A Cry in the Dark (1988)
A Cry in the Dark (1988)

Genre: Drama Running Time: 2 hrs.

Release Date: November 11th, 1988 MPAA Rating: PG-13

Director: Fred Schepisi Actors: Meryl Streep, Sam Neill, Brian James, Dorothy Alison, Maurie Fields, Peter Hosking, Matthew Barker, Charles Tingwell, Lewis Fitz-Gerald, Sandy Gore

 


 

B

ased on a true story from 1980, the film begins at Mount Isa in the Australian state of Queensland, where Lindy (Meryl Streep) and minister Michael Chamberlain (Sam Neill) attend church with their young sons Aidan and Reagan and newborn girl Azaria. Soon after, they’re on a vacation up north to Uluru (or Ayers Rock), “the biggest rock in the world,” a notable sightseer destination, crawling with tourists and dingos. But it would seem that the primary danger is from a dimwitted climber toting his baby and a six-pack of beer, or from Michael’s daredevilry as he likewise recklessly scales a steep slope of the natural wonder.

Sure enough, as the advertising, notoriety, and foreshadowing suggest, the pesky wild dogs return, scampering around the campgrounds searching for scraps of food or mice. And though the people tolerate their presence, thinking little of the scrounging creatures as if they’re harmless, it’s not long before one pokes its head into Azaria’s tent. “A dingo got my baby!”

After a brief panic, the Northern Territory police are called in, arranging for a wide search, which turns up traces of the incident, but no body. The Chamberlains are understandably distraught, but their strong religious beliefs help to console them; after all, despite the fact that Azaria was so young and innocent, surely this horrible tragedy is part of God’s plan. “There has to be a reason!”

The shocking event isn’t taken at face value, however; news stations pick up the story and conduct interviews, while the authorities do a cursory investigation, yet ordinary townsfolk are quick to doubt the veracity of what sounds like a tall tale. How could a mere dog lug a 10-pound infant away so easily? It certainly doesn’t help that the media twists around some of the details and footage through precise editing to further sensationalize an already outrageous account. And when enough of an audience begins to believe that something else may have happened to the child – something not exactly accidental – a bigger investigation unfolds, shifting the blame to the Chamberlains themselves.

“People love this rubbish!” The start of the picture is largely customary, building up the characters and details around the central loss, slowly and casually, with a documentary-like evenness. But then there’s a shift, transitioning into a fascinating scrutiny of the media, shown to be manipulative and overreaching in an attempt to engage viewers, as well as the behavior of the Chamberlains, deemed as odd by their unwavering faith that allows them to unimaginably move past the calamity (“We’re just a couple of ordinary Australians”). Innuendo, suspicion, and gossip plague an initial inquest and take the country by storm; half the population is suddenly dingo supporters, insistent that the beautiful animals aren’t baby-eaters. “The dingo does not bear such a reputation.”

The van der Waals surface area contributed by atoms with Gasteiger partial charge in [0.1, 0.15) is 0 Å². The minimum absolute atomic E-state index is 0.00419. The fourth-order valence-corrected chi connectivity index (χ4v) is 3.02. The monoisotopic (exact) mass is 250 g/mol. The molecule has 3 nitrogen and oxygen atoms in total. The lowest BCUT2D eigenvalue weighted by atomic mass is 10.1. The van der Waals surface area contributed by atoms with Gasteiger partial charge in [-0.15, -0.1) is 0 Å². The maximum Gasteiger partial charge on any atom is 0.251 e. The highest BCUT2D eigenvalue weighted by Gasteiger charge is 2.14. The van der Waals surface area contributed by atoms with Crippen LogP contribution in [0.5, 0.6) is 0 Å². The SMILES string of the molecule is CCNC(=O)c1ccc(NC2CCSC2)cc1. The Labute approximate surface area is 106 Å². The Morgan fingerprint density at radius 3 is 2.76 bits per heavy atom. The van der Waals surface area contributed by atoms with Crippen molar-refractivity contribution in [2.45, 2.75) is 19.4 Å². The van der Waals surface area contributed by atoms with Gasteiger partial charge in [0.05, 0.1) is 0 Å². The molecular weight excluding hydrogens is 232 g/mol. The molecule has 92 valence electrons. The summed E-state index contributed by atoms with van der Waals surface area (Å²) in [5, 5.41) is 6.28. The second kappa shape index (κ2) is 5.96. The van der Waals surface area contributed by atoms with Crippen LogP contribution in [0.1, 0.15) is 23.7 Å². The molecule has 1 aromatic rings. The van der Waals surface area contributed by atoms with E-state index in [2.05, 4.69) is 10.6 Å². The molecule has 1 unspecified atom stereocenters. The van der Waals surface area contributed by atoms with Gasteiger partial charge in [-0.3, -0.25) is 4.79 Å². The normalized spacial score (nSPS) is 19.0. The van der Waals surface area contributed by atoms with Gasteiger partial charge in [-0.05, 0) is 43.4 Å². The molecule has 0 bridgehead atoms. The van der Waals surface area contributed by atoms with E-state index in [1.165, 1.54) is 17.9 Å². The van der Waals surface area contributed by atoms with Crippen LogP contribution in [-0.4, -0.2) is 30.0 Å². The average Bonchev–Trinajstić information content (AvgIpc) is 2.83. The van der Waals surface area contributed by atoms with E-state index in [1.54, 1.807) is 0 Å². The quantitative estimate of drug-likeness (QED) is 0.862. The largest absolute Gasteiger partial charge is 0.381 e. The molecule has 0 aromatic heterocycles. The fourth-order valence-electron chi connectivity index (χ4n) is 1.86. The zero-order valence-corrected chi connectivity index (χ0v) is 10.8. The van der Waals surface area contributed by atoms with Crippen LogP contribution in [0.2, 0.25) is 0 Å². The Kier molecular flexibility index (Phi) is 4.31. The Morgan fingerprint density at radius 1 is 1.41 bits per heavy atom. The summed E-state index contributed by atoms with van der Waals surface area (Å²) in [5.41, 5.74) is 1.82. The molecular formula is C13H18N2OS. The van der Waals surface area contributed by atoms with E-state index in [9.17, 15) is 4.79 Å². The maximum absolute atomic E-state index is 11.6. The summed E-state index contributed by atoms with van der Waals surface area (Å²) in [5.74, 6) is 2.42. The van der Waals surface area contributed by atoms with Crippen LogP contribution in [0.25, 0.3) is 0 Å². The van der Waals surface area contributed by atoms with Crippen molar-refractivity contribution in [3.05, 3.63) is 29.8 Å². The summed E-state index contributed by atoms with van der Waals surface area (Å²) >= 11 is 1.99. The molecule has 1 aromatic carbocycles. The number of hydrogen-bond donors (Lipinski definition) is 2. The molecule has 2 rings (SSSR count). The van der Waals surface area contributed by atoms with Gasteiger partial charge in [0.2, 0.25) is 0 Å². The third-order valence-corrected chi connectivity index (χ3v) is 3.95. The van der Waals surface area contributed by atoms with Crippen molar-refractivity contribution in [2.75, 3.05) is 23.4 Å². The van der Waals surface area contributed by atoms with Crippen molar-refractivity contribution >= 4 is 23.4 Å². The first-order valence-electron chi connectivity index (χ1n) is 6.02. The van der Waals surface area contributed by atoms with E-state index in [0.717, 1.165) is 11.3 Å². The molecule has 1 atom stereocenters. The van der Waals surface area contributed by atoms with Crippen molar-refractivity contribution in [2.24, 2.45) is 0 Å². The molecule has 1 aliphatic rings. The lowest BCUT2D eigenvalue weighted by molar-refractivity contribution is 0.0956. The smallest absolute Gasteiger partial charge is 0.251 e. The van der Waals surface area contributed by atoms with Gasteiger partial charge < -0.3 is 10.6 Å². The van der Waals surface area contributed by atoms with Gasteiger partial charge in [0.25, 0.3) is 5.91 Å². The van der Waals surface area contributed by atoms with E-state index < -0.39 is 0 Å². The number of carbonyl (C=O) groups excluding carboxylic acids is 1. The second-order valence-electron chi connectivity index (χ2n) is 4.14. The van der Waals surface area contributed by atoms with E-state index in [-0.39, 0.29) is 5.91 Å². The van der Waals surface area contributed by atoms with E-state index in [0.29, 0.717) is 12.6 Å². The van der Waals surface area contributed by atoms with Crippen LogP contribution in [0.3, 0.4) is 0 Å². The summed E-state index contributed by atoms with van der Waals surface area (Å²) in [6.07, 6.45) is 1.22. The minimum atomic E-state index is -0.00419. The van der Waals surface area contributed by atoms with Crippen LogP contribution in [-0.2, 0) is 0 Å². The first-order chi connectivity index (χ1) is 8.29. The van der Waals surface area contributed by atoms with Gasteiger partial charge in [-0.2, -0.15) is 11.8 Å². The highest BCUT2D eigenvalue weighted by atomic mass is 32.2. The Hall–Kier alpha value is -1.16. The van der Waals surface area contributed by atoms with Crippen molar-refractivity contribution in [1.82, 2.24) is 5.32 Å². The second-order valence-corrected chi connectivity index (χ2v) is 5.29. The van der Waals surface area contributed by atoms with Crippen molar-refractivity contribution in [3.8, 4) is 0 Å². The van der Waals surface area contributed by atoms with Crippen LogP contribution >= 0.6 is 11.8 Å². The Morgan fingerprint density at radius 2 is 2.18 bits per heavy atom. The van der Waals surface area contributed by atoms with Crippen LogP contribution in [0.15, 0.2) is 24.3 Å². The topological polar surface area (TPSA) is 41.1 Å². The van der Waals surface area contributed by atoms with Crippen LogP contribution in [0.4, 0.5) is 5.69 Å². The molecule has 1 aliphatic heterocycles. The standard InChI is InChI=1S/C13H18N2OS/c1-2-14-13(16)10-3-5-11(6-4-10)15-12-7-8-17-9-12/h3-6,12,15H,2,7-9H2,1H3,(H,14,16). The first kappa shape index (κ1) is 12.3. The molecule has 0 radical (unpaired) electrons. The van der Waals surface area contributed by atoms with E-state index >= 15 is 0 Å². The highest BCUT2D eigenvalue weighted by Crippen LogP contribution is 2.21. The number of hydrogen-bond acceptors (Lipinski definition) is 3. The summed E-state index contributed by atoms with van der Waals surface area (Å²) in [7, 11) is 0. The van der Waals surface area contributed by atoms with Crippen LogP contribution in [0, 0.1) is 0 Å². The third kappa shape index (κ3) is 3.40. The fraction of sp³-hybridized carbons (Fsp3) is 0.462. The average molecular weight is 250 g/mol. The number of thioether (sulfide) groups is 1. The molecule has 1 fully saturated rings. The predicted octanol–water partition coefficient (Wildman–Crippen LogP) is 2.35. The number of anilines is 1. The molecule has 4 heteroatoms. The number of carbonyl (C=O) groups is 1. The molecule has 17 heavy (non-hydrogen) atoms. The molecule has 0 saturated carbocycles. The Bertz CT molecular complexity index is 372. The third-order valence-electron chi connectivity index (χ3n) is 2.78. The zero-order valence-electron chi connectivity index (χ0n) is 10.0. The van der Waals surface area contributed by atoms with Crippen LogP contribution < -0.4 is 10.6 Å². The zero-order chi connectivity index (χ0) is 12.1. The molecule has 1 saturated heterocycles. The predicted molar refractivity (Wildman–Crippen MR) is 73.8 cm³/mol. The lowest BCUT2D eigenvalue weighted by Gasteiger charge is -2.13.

Faiths are shaken (and demonized), confidences are shot, and the publicity is without precedent (it’s nearly a circus at times, comically demonstrating a callousness toward the Chamberlains through reenactments posing as evidence; circumstantial information abounds). There are even notes of racism that interfere with the proceedings. Eventually, a murder trial gets underway, curiously unearthing bits of information that can be interpreted in varying ways to suggest foul play – or so hopes the prosecution.

Expected marital discord arrives, alongside dubious interpretations of the Chamberlains’ emotional reactions (particularly on the stand) and attitudes and motives under questioning, but it’s the performances that really shine. Streep and Neill superbly sell this premise – one in which the true basis appears stranger and crazier than fiction. Oodles of details populate the courtroom happenings, while snippets of the public’s reactions visualize the influence and hysteria of outsiders and the ways in which they can be not just peripherally involved but also deeply invested, creating a profound look into the workings of the legal system and the passing of judgment. Not every point of execution is perfect (several scenes could have been trimmed), but “A Cry in the Dark” is nonetheless considerably entertaining in its presentation of the famous case.

– Mike Massie

  • 7/10